Alongside that, we launched our Big Events programme of which Imagine Watford is part. It includes an urban beach and outdoor film screenings during the summer holidays, ice skating over the Christmas period. Other events, including a variety of music performances, are held at nearby Cassiobury Park, itself subject of a major lottery-funded restoration scheme, These events are enjoyed by thousands of local people, helping to create a sense of pride and wellbeing as well as offering people access new cultural experiences, and providing a chance for people from Watford’s diverse communities to come together. 

Posted in News | Tagged , and | 2 Comments

Opinion: The myth of the council war on motorists

Despite being nominally committed to localism, this government, with Eric Pickles as secretary of state, has been unable to resist trying to micromanage councils’ local policies, whether on bin collections, or imminent legislation on car parking enforcement.

Even leaving aside the argument that such things are better decided locally, is there any truth to Pickles’ belief that councils are ‘waging war on the motorist’? In my experience, no. Councillors of all parties and council officers alike are all too aware of people’s frustration about finding parking spaces or receiving parking tickets.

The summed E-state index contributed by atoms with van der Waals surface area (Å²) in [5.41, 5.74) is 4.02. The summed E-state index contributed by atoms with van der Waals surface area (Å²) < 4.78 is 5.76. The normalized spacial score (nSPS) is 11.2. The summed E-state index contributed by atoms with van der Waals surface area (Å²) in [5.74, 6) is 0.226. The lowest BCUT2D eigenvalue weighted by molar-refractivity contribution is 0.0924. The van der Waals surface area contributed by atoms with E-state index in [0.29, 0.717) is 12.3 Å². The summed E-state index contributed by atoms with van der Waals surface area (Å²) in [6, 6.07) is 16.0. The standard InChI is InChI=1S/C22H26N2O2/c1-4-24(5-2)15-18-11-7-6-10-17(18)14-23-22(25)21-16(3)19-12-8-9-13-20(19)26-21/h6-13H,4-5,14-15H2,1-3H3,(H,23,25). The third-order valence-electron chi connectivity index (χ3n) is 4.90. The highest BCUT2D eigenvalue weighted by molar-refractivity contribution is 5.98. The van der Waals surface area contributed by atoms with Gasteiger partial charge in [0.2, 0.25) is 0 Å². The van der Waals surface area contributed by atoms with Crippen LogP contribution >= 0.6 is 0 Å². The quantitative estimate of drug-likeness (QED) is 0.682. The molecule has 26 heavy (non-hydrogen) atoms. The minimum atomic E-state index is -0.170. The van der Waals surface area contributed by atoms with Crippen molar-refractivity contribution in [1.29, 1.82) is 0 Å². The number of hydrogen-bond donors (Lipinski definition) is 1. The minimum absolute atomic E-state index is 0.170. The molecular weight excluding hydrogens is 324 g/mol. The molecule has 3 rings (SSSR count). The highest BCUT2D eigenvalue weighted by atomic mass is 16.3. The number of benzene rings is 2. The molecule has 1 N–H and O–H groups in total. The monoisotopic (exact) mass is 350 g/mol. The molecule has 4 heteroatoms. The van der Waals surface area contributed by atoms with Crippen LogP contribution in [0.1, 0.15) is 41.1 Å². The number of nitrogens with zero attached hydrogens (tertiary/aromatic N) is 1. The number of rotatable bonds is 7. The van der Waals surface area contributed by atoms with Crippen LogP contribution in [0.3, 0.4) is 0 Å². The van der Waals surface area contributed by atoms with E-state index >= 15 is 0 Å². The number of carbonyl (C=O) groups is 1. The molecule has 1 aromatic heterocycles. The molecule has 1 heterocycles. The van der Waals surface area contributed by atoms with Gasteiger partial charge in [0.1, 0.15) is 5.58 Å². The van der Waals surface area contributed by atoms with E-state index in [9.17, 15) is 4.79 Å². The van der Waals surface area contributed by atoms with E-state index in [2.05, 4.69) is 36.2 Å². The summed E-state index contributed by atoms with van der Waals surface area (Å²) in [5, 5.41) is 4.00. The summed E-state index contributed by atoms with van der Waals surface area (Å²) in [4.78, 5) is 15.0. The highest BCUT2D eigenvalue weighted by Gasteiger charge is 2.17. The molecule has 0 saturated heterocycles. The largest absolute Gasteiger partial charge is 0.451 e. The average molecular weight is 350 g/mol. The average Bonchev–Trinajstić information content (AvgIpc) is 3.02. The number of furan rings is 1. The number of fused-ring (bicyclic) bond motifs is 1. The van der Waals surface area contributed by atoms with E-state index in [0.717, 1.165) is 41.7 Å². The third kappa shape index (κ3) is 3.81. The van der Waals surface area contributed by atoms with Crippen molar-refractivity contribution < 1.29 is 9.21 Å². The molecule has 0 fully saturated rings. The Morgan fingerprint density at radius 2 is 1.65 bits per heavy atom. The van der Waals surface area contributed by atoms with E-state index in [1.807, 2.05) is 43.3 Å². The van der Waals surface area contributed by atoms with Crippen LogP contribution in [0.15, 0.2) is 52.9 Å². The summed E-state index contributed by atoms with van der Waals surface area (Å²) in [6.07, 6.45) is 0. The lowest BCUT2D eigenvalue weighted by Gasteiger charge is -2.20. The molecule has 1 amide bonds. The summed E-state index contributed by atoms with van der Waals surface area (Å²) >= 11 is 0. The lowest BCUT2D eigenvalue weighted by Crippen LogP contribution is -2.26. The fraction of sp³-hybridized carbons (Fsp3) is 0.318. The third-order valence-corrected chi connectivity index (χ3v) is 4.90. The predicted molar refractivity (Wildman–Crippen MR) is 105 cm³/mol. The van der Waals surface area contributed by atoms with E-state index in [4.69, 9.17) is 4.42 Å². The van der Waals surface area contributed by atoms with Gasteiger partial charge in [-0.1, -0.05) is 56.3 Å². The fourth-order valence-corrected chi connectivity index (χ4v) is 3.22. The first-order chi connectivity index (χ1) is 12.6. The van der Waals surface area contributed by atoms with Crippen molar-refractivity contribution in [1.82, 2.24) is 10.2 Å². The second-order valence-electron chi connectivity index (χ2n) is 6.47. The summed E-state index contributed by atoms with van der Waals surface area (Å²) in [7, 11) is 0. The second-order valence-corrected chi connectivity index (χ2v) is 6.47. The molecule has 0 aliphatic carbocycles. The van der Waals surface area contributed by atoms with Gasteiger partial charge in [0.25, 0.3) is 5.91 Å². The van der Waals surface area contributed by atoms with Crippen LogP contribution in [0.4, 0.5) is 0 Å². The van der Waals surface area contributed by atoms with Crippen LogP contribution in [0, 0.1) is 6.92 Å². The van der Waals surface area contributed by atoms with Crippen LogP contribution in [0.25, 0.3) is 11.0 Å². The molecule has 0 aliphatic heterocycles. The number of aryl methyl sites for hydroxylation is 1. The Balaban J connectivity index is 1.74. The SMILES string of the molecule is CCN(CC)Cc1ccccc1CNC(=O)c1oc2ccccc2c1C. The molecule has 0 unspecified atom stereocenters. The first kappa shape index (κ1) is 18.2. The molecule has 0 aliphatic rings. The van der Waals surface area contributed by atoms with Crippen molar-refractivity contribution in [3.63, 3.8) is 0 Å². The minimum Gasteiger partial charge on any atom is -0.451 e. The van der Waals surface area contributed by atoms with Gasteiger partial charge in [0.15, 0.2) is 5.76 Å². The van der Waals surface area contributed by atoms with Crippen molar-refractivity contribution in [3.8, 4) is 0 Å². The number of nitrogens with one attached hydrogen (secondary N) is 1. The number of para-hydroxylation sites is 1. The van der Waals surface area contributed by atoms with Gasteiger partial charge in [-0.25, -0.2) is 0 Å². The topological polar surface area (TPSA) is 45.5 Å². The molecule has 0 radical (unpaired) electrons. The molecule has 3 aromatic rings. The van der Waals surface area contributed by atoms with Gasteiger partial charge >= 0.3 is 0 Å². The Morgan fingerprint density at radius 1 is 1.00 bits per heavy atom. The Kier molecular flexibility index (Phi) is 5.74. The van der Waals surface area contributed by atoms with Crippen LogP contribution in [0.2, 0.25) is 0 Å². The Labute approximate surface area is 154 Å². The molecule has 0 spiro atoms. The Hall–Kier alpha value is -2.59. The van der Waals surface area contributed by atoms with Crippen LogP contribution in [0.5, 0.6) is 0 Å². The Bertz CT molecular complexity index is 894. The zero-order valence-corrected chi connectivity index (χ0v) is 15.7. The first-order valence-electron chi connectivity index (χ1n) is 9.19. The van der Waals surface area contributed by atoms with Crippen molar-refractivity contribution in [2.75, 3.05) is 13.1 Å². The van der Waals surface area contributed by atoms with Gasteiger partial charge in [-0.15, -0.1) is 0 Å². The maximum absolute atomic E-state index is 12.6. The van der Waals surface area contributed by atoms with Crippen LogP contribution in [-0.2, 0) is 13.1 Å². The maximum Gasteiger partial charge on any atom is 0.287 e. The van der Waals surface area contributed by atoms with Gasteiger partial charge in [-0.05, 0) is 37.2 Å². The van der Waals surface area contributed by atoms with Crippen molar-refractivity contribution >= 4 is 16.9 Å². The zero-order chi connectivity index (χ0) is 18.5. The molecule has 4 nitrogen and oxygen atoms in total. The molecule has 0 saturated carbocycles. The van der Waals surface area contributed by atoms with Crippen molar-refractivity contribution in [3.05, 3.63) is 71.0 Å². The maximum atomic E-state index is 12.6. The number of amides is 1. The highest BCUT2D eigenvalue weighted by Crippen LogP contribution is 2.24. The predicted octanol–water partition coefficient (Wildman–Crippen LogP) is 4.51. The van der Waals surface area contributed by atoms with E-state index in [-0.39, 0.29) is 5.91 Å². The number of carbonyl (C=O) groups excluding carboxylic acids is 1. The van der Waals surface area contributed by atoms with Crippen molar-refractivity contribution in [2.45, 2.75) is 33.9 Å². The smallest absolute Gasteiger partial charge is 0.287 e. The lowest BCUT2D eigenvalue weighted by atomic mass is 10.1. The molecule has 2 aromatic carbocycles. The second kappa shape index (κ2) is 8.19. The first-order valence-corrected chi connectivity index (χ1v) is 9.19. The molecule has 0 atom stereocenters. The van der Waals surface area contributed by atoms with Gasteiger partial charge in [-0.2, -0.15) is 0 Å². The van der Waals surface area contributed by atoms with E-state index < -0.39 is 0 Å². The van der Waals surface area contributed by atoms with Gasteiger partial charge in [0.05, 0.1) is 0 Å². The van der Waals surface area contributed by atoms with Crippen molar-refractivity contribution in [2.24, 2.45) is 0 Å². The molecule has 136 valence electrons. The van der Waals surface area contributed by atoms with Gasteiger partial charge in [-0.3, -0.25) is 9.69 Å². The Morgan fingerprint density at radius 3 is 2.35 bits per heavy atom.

If there has been any kind of war it has come from central government. From the 1990s, when John Gummer was secretary of state, governments reversed their previous policies that had encouraged out of town shopping, while making it unviable to regenerate town centres. Instead they introduced new planning rules to restrict out-of-town development and enhance town centres.

Posted in Op-eds | Tagged , and | 10 Comments

Opinion: State security measures can protect liberty not just threaten it